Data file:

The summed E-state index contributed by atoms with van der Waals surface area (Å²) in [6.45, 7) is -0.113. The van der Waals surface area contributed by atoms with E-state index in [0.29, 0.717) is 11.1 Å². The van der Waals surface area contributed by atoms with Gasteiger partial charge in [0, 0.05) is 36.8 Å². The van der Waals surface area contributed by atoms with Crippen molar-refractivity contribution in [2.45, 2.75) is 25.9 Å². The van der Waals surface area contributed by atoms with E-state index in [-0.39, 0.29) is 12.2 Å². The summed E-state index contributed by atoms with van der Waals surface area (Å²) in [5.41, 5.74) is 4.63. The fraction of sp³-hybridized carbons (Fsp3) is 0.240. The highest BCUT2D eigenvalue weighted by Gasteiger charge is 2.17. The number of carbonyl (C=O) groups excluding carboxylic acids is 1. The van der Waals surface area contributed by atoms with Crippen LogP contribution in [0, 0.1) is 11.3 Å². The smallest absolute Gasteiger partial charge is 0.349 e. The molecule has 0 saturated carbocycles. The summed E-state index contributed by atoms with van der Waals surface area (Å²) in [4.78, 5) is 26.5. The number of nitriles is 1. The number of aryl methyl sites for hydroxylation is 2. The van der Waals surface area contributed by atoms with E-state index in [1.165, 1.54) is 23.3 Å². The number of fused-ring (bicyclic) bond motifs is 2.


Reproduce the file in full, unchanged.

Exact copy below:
The summed E-state index contributed by atoms with van der Waals surface area (Å²) in [6.45, 7) is -0.113. The van der Waals surface area contributed by atoms with E-state index in [0.29, 0.717) is 11.1 Å². The van der Waals surface area contributed by atoms with Gasteiger partial charge in [0, 0.05) is 36.8 Å². The van der Waals surface area contributed by atoms with Crippen molar-refractivity contribution in [2.45, 2.75) is 25.9 Å². The van der Waals surface area contributed by atoms with E-state index in [-0.39, 0.29) is 12.2 Å². The summed E-state index contributed by atoms with van der Waals surface area (Å²) in [5.41, 5.74) is 4.63. The fraction of sp³-hybridized carbons (Fsp3) is 0.240. The highest BCUT2D eigenvalue weighted by Gasteiger charge is 2.17. The number of carbonyl (C=O) groups excluding carboxylic acids is 1. The van der Waals surface area contributed by atoms with Crippen LogP contribution in [0, 0.1) is 11.3 Å². The smallest absolute Gasteiger partial charge is 0.349 e. The molecule has 0 saturated carbocycles. The summed E-state index contributed by atoms with van der Waals surface area (Å²) in [4.78, 5) is 26.5. The number of nitriles is 1. The number of aryl methyl sites for hydroxylation is 2. The van der Waals surface area contributed by atoms with E-state index in [1.165, 1.54) is 23.3 Å². The number of fused-ring (bicyclic) bond motifs is 2.